Second Avenue Groundbreaking: Fifth Time's the Charm

As the Second Avenue Subway's now-it's-for-real-we- promise groundbreaking looms, the Times takes a wary walk down memory lane to recall three similar ceremonies in the seventies. A Willie Neuman–narrated video revisits the consecutive groundbreakings at 103rd Street (1972), Canal Street (1973), and 2nd Street (1974). "The line had at least three groundbreakings," says the author. Oh, at the very least. As Greg Sargent reported in New York three years ago, the first mayoral pickax swing over the star-crossed project occurred way back in 1925, when the mayor was John Hylan. The next time the line came close to reality was 1950, when voters approved a $500 million bond issue to finance it. No pickax action that time: The MTA quietly funneled the money into repairs of existing lines instead. Ten years later, Nelson Rockefeller got involved, which eventually led to the seventies rash of groundbreakings with similar non-results. In a bit of ready-made symbolism, Mayor John Lindsay's swing failed to crack the asphalt in 1972. We'll see how Spitzer does on Thursday. Is That Finally the Sound of a 2nd Ave. Subway? [NYT] The Line That Time Forgot [NYM]

A (Conservative) People's History of New York City

"A website founded by US religious activists aims to counter what they claim is 'liberal bias' on Wikipedia, the open encyclopedia which has become one of the most popular sites on the web. The founders of Conservapedia.com say their site offers a 'much-needed alternative' to Wikipedia, which they say is 'increasingly anti-Christian and anti-American.'" —The Guardian, London, March 2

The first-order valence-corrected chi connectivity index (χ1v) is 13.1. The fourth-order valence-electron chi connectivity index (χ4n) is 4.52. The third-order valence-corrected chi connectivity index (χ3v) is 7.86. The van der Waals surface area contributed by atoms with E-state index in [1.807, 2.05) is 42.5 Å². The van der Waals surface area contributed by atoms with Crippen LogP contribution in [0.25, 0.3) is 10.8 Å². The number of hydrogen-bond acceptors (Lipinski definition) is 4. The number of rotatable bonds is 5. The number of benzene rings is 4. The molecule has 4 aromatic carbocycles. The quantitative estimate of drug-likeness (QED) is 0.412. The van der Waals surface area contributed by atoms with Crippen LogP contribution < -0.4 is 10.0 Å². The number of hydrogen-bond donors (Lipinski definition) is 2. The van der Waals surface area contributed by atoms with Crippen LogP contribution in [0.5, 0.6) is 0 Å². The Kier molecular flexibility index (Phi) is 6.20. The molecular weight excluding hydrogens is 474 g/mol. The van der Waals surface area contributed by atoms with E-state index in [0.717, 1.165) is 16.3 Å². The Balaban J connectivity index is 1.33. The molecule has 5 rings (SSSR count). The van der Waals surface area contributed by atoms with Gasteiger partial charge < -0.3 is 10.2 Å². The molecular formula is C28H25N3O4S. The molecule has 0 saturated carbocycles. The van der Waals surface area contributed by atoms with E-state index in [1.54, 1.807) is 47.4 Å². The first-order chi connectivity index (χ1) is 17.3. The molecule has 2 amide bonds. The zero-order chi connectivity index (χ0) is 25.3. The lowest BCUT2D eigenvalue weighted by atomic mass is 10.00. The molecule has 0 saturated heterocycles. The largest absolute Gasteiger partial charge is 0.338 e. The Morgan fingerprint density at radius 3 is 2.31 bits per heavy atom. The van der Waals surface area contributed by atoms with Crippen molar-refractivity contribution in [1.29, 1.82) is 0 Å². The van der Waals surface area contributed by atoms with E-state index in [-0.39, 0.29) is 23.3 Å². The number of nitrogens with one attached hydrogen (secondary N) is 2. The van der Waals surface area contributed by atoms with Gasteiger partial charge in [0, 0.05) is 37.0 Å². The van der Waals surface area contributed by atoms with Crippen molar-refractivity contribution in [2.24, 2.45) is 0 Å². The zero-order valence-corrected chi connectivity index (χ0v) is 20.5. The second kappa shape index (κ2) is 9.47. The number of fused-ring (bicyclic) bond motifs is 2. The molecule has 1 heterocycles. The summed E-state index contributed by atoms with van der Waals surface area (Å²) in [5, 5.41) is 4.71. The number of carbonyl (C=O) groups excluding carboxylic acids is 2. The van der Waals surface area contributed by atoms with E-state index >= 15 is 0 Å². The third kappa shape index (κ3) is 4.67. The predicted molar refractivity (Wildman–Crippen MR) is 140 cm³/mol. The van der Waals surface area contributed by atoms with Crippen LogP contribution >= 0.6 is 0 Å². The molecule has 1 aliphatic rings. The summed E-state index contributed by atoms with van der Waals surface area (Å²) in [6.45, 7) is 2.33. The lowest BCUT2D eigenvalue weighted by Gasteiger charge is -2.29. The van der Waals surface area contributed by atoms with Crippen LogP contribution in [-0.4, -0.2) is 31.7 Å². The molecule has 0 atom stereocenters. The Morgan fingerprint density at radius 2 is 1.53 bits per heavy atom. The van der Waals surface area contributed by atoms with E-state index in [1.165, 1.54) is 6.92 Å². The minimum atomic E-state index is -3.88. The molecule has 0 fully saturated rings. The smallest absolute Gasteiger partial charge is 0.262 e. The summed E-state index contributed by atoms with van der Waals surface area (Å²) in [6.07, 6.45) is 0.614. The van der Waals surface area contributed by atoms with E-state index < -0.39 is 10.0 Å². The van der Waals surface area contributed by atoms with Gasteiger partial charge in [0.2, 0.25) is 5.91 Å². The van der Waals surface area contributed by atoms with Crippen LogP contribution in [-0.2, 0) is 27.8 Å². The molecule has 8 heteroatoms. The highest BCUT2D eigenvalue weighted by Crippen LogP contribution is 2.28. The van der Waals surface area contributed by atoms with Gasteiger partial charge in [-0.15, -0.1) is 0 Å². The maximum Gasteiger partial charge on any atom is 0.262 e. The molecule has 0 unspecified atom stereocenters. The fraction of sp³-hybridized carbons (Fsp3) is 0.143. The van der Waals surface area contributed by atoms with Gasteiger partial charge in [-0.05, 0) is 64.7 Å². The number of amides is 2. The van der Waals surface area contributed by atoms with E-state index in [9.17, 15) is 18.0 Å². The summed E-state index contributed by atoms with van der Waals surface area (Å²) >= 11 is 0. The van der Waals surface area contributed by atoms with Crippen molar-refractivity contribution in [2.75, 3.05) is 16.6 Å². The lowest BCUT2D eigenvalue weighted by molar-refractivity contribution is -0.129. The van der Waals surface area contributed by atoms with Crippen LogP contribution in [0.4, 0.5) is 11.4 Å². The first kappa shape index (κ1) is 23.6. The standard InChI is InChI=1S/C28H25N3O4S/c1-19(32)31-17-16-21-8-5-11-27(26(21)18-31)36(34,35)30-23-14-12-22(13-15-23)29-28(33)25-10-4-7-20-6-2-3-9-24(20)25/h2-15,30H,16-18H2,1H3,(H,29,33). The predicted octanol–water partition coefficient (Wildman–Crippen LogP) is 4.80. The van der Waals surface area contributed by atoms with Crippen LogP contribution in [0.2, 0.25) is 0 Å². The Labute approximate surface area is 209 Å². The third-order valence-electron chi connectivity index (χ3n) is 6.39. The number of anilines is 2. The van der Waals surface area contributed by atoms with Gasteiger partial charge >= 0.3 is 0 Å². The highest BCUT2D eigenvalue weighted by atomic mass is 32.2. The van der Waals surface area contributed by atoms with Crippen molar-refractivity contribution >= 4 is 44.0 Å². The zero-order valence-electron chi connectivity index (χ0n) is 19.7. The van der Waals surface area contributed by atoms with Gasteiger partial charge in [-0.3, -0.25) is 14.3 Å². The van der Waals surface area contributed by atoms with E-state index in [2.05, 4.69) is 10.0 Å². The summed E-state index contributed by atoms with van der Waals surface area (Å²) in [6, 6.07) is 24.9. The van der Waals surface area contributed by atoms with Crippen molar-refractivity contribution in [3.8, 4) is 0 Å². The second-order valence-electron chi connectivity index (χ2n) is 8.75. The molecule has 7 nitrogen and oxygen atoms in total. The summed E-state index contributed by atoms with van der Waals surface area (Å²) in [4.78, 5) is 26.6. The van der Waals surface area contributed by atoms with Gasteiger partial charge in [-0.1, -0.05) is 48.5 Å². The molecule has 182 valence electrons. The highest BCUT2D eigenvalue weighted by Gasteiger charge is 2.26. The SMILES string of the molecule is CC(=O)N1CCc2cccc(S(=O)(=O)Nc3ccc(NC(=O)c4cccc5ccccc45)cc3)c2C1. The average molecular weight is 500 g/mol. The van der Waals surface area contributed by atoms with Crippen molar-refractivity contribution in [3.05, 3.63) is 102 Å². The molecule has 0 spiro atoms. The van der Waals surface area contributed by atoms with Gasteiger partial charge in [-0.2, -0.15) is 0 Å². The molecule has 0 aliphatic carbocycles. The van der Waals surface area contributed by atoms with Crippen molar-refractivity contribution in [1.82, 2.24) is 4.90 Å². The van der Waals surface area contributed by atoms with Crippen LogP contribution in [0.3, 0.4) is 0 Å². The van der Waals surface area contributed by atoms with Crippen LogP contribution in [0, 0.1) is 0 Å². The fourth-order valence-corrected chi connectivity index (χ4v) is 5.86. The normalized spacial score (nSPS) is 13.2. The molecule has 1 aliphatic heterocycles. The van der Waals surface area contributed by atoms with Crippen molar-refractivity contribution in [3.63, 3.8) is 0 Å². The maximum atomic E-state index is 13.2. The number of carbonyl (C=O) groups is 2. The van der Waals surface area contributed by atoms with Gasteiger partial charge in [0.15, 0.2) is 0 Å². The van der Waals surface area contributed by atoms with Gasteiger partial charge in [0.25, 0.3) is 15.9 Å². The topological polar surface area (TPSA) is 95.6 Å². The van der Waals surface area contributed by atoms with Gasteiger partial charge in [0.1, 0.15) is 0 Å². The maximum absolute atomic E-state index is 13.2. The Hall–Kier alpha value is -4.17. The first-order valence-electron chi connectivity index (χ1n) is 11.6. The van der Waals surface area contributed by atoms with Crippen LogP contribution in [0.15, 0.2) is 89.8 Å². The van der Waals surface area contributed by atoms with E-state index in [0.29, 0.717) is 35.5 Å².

New York City (also Gotham, Sodom, Gomorrah, The Big Apple, Satan's Condom) is the headquarters of the elitist East Coast liberal empire [1] and the world's largest sustained experiment in secular humanism.

Kareem Abdul-Jabbar, New York Historian

Here's a nice change of pace: A legendary sports figure has come out of retirement to write a book about the past, and this time we're pleased about it. No, it's not O.J.'s scribblings; instead, legendarily goggled Lakers center Kareem Abdul-Jabbar has published a work of history. On the Shoulders of Giants: My Journey Through the Harlem Renaissance hit the shelves yesterday, according to an NPR report. It's full of fascinating details about upper-Manhattan athletics in the age of the Cotton Club — like that the Cotton Club's main competitor, the Renaissance Casino and Ballroom, hosted its own basketball team, the Harlem Rens. At the Renaissance, the dance floor doubled as a basketball court, and a Rens game reportedly featured the first interracial jump ball in basketball history. But Abdul-Jabbar has harsh words for another rival, Harlem Globetrotters, whose clowning around he associates with the Cotton Club's tradition of catering to a white audience. You can only imagine what he must have to say about the Washington Generals. The Harlem Renaissance, On and Off the Court [NPR]